Health Canada will not be following the United States in regulating the use of dicamba herbicide sprayed on growing crops.
The government agency that regulates pesticides issued a statement to Glacier FarmMedia reiterating its support for the current Canadian labels.
The American Environmental Protection Agency recently increased restrictions on the use of dicamba on growing crops, after the first season of use saw three million acres of dicamba-resistant soybeans damaged.
There appeared to be a much lower level of damage in Canada, where farmers were encouraged to only use the system with pre-plant and pre-emergent timing and where there are fewer herbicide resistant weed challenges.
The dicamba-resistant system is called Xtend and is licensed and used by Monsanto.
The EPA made application of dicamba over growing crops a “restricted use,” meaning it can only be applied by certain licensed applicators, with special training, or workers under their supervision.
Farmers will have to maintain specific records regarding the use of these products to improve compliance with label restrictions.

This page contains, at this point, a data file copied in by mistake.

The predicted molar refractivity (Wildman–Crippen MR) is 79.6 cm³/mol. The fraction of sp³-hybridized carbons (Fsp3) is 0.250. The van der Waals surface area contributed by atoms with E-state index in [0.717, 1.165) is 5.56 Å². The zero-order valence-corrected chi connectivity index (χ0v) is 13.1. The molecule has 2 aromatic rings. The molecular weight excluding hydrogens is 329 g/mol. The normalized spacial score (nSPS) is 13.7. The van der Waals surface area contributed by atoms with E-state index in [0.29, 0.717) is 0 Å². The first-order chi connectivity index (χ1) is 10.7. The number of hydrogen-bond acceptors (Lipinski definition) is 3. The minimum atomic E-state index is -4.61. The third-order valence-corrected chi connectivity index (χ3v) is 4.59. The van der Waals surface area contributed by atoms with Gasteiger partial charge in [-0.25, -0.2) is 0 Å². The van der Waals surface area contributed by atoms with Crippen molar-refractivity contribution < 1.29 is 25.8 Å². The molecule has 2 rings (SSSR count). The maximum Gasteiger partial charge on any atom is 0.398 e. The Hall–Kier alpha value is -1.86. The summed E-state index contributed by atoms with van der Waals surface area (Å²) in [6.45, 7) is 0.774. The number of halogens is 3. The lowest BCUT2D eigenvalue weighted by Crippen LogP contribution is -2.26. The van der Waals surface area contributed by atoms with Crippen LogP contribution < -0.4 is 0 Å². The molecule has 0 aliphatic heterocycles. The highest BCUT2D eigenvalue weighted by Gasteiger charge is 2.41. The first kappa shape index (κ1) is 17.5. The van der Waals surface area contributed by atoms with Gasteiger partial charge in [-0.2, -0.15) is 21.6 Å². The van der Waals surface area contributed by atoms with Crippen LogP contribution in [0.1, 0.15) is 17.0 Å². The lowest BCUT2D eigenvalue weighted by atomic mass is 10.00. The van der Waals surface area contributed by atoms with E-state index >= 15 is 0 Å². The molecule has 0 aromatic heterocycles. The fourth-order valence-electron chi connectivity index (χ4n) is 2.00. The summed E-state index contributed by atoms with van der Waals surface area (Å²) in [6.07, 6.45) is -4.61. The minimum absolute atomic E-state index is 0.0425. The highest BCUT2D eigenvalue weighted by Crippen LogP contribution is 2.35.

Maximum wind speeds for the use of the product have been reduced from 24 to 16 km/h and the time of day of allowable use has been reduced. The EPA has also made provisions for making sure there aren’t sensitive crops close to where spraying happens and changed language on cleanout of tanks to prevent cross-contamination.
The EPA says it worked with dicamba manufacturers Monsanto, BASF and DuPont on the label changes.
Health Canada is the supervising department for the Pest Management Regulatory Agency, which evaluates and approves pesticides.
It said “To protect the environment, Health Canada has already mandated that labels of dicamba products include spray drift precautions, use directions and buffer zones. The department is confident that these existing requirements address issues such as those identified in the U.S.”